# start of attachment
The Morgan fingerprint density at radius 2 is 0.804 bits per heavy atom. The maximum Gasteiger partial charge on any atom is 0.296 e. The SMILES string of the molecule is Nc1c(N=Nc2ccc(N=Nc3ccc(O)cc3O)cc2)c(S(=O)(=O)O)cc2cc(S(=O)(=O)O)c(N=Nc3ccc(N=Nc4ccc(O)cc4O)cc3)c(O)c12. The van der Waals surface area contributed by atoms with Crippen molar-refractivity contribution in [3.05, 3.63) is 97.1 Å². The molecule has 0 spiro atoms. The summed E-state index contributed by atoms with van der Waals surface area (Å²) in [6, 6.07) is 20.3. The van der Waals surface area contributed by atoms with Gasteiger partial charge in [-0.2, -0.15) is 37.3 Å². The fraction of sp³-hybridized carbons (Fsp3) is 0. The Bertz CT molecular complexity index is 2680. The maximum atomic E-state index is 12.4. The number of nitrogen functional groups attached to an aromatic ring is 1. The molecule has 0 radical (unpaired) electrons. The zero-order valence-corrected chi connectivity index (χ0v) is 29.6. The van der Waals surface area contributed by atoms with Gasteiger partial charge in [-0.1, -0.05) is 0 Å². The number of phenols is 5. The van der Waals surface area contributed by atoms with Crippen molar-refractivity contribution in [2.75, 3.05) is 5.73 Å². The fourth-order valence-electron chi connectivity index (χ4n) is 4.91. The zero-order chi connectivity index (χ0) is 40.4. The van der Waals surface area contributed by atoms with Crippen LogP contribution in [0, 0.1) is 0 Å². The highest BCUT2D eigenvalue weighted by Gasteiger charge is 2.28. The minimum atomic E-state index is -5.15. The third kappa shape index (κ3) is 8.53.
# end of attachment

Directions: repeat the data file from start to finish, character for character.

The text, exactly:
The Morgan fingerprint density at radius 2 is 0.804 bits per heavy atom. The maximum Gasteiger partial charge on any atom is 0.296 e. The SMILES string of the molecule is Nc1c(N=Nc2ccc(N=Nc3ccc(O)cc3O)cc2)c(S(=O)(=O)O)cc2cc(S(=O)(=O)O)c(N=Nc3ccc(N=Nc4ccc(O)cc4O)cc3)c(O)c12. The van der Waals surface area contributed by atoms with Crippen molar-refractivity contribution in [3.05, 3.63) is 97.1 Å². The molecule has 0 spiro atoms. The summed E-state index contributed by atoms with van der Waals surface area (Å²) in [6, 6.07) is 20.3. The van der Waals surface area contributed by atoms with Gasteiger partial charge in [-0.2, -0.15) is 37.3 Å². The fraction of sp³-hybridized carbons (Fsp3) is 0. The Bertz CT molecular complexity index is 2680. The maximum atomic E-state index is 12.4. The number of nitrogen functional groups attached to an aromatic ring is 1. The molecule has 0 radical (unpaired) electrons. The zero-order valence-corrected chi connectivity index (χ0v) is 29.6. The van der Waals surface area contributed by atoms with Gasteiger partial charge in [-0.1, -0.05) is 0 Å². The number of phenols is 5. The van der Waals surface area contributed by atoms with Crippen molar-refractivity contribution in [2.75, 3.05) is 5.73 Å². The fourth-order valence-electron chi connectivity index (χ4n) is 4.91. The zero-order chi connectivity index (χ0) is 40.4. The van der Waals surface area contributed by atoms with Crippen LogP contribution in [0, 0.1) is 0 Å². The highest BCUT2D eigenvalue weighted by Gasteiger charge is 2.28. The minimum atomic E-state index is -5.15. The third kappa shape index (κ3) is 8.53.